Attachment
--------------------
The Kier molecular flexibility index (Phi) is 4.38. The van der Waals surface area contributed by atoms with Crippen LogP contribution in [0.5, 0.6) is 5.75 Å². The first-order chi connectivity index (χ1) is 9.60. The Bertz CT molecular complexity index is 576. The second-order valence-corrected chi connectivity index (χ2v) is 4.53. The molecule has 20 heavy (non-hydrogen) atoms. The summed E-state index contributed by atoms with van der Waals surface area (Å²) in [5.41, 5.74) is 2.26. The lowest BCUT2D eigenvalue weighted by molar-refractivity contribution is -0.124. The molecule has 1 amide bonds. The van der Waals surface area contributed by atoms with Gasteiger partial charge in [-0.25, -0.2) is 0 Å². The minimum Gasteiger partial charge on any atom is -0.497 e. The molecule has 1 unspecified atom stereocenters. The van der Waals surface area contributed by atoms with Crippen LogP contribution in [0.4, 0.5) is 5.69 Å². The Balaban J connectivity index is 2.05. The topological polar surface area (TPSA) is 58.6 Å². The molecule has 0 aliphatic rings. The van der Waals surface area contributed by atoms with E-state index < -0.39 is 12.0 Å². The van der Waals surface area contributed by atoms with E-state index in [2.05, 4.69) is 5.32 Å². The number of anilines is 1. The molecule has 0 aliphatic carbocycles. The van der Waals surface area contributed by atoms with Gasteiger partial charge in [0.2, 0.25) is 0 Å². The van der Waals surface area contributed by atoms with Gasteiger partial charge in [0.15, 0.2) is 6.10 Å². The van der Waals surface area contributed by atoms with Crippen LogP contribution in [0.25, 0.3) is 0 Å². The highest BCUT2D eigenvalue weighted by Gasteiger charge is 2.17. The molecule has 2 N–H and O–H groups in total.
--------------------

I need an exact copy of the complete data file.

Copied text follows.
The Kier molecular flexibility index (Phi) is 4.38. The van der Waals surface area contributed by atoms with Crippen LogP contribution in [0.5, 0.6) is 5.75 Å². The first-order chi connectivity index (χ1) is 9.60. The Bertz CT molecular complexity index is 576. The second-order valence-corrected chi connectivity index (χ2v) is 4.53. The molecule has 20 heavy (non-hydrogen) atoms. The summed E-state index contributed by atoms with van der Waals surface area (Å²) in [5.41, 5.74) is 2.26. The lowest BCUT2D eigenvalue weighted by molar-refractivity contribution is -0.124. The molecule has 1 amide bonds. The van der Waals surface area contributed by atoms with Gasteiger partial charge in [-0.25, -0.2) is 0 Å². The minimum Gasteiger partial charge on any atom is -0.497 e. The molecule has 1 unspecified atom stereocenters. The van der Waals surface area contributed by atoms with Crippen LogP contribution in [0.4, 0.5) is 5.69 Å². The Balaban J connectivity index is 2.05. The topological polar surface area (TPSA) is 58.6 Å². The molecule has 0 aliphatic rings. The van der Waals surface area contributed by atoms with E-state index < -0.39 is 12.0 Å². The van der Waals surface area contributed by atoms with E-state index in [2.05, 4.69) is 5.32 Å². The number of anilines is 1. The molecule has 0 aliphatic carbocycles. The van der Waals surface area contributed by atoms with Gasteiger partial charge in [0.2, 0.25) is 0 Å². The van der Waals surface area contributed by atoms with Gasteiger partial charge in [0.15, 0.2) is 6.10 Å². The van der Waals surface area contributed by atoms with Crippen LogP contribution in [0.25, 0.3) is 0 Å². The highest BCUT2D eigenvalue weighted by Gasteiger charge is 2.17. The molecule has 2 N–H and O–H groups in total.